ELIZABETHTON, Tennessee (WJHL) — The venerable Bonnie Kate Theater this month hosted the first performance by its own community theater group, bringing the classic comedy ” Arsenic and Old Lace” premieres.
“When the audience comes to see the show, it takes them to 1941 Brooklyn, New York, to the quirky Brewsters and to their door, and it’s just a really great night,” said the new Bonnie Kate. Community Theater executive Lenny Christian told News Channel 11.
The group’s first production comes just weeks after learning that Bonnie Kate’s friends nonprofit has received a grant of nearly $750,000 to boost efforts to restore the theater. That’s what I mean. A $500,000 grant from the Appalachian Area Commission and a $236,000 grant from the city more than doubled his previous funding received by the nonprofit, making a $1.4 million full restoration a reality. I have a vision.
- Performer: Bonnie Kate Community Theater
- Contents: Arsenic and old lace
- Where: Bonnie Kate Theatre, 115 S. Sycamore St., Elizabethton
- When: October 14, 15, 21, 22 at 7:30 PM. October 16th and 23rd at 2:30pm.
- More information: bonniekate.org
John Hoover, who bought the dilapidated theater building with his wife Pam in 2016 and handed it over to the City of Elizabethton, said:
The California transplant learned from friend the late Floyd Story about Bonnie Kate’s important role in the lives of generations of Elizabethtonians, and the trio enlisted the help of the East Tennessee Foundation for their initial purchase. raised about $100,000.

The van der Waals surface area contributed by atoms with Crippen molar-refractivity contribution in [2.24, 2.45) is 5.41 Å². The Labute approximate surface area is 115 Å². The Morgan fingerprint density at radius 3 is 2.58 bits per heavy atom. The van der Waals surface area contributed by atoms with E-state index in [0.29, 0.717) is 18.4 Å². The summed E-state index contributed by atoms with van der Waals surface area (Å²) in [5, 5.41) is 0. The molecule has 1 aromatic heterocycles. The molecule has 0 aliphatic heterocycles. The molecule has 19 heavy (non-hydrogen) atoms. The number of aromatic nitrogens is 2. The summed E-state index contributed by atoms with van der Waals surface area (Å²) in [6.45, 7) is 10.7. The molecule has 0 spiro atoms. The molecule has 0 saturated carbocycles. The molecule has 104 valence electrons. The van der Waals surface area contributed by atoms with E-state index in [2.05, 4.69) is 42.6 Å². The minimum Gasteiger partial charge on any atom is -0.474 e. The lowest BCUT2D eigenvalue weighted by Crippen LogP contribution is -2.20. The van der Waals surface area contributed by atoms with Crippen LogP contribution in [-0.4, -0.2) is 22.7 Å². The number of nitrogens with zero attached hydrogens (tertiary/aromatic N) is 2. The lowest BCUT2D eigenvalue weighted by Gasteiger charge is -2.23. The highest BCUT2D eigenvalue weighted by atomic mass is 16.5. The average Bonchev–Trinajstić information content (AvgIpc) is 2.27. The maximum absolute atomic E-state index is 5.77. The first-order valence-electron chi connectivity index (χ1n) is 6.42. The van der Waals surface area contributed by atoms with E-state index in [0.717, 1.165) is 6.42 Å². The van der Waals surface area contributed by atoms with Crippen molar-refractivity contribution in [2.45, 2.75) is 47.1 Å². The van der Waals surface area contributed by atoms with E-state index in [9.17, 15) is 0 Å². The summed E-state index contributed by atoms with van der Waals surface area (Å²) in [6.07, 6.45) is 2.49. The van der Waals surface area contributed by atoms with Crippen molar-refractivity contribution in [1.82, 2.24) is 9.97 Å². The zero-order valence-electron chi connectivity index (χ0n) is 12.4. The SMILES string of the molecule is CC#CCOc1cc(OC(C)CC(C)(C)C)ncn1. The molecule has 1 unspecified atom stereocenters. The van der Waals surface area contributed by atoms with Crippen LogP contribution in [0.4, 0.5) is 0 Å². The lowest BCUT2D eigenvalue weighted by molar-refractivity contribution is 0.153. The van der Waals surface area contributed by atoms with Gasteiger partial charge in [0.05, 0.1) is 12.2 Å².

“The vision has always been to try to fill the house,” Hoover said of a rather motley collection of about 175 seats bolted to the worn floor behind him. These chairs were donated by various churches.”
Over the last six years, our dedicated supporters have made every improvement they can, including a new roof, HVAC system, and sound equipment. became. Several plays were also staged along the way, including 17 performances of “The Sound of Music” by the Jonesborough Repertory Theater when home theaters were closed during the pandemic.
That run gave Elizabethton’s Main Street director, Courtney Bean, a glimpse into how regular performances at the iconic building benefit the entire downtown.
“Bonnie Kate is very important to our downtown community,” says Washburn. “It’s been exciting to see them grow and do what they do at Bonnie Kate. is.”
Add hundreds of thousands of dollars in other grants and donations, and the board and city counterparts are about $900,000. Work on a new façade and marquee will begin soon, and the house will be closed for up to a year due to extensive interior renovations.
“We’ve got a beautiful auditorium, and finally a new stage, ready to bring our vision to life,” Hoover said. “400 seats.”
Birth of public theater
Robert Clarke, Marcia Ross and Christian form the backbone of the troupe and play key roles in the premiere. Clark builds the set, Ross directs, and the Christian star is cast as one of two kindly Brooklyn spinsters whose lives are nothing like what they seem on the surface.